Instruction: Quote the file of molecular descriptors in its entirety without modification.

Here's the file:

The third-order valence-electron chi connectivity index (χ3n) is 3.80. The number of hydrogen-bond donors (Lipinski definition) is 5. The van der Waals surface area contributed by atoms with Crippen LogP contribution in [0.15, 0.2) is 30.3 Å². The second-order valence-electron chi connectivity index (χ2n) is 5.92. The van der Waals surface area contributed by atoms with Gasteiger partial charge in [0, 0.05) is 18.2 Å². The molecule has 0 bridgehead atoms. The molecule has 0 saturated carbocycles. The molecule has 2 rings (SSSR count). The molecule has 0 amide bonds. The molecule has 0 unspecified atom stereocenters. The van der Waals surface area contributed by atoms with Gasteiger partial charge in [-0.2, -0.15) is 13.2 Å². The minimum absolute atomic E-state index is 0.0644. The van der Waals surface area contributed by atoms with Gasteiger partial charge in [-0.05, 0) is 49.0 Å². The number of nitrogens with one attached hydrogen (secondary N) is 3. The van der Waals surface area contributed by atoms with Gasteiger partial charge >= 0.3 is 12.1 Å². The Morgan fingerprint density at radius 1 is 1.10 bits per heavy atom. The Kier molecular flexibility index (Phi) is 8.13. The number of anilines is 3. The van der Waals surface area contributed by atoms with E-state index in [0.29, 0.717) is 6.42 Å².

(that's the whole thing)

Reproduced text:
The third-order valence-electron chi connectivity index (χ3n) is 3.80. The number of hydrogen-bond donors (Lipinski definition) is 5. The van der Waals surface area contributed by atoms with Crippen LogP contribution in [0.15, 0.2) is 30.3 Å². The second-order valence-electron chi connectivity index (χ2n) is 5.92. The van der Waals surface area contributed by atoms with Gasteiger partial charge in [0, 0.05) is 18.2 Å². The molecule has 0 bridgehead atoms. The molecule has 0 saturated carbocycles. The molecule has 2 rings (SSSR count). The molecule has 0 amide bonds. The molecule has 0 unspecified atom stereocenters. The van der Waals surface area contributed by atoms with Gasteiger partial charge in [-0.2, -0.15) is 13.2 Å². The minimum absolute atomic E-state index is 0.0644. The van der Waals surface area contributed by atoms with Gasteiger partial charge in [-0.05, 0) is 49.0 Å². The number of nitrogens with one attached hydrogen (secondary N) is 3. The van der Waals surface area contributed by atoms with Gasteiger partial charge >= 0.3 is 12.1 Å². The Morgan fingerprint density at radius 1 is 1.10 bits per heavy atom. The Kier molecular flexibility index (Phi) is 8.13. The number of anilines is 3. The van der Waals surface area contributed by atoms with E-state index in [0.29, 0.717) is 6.42 Å².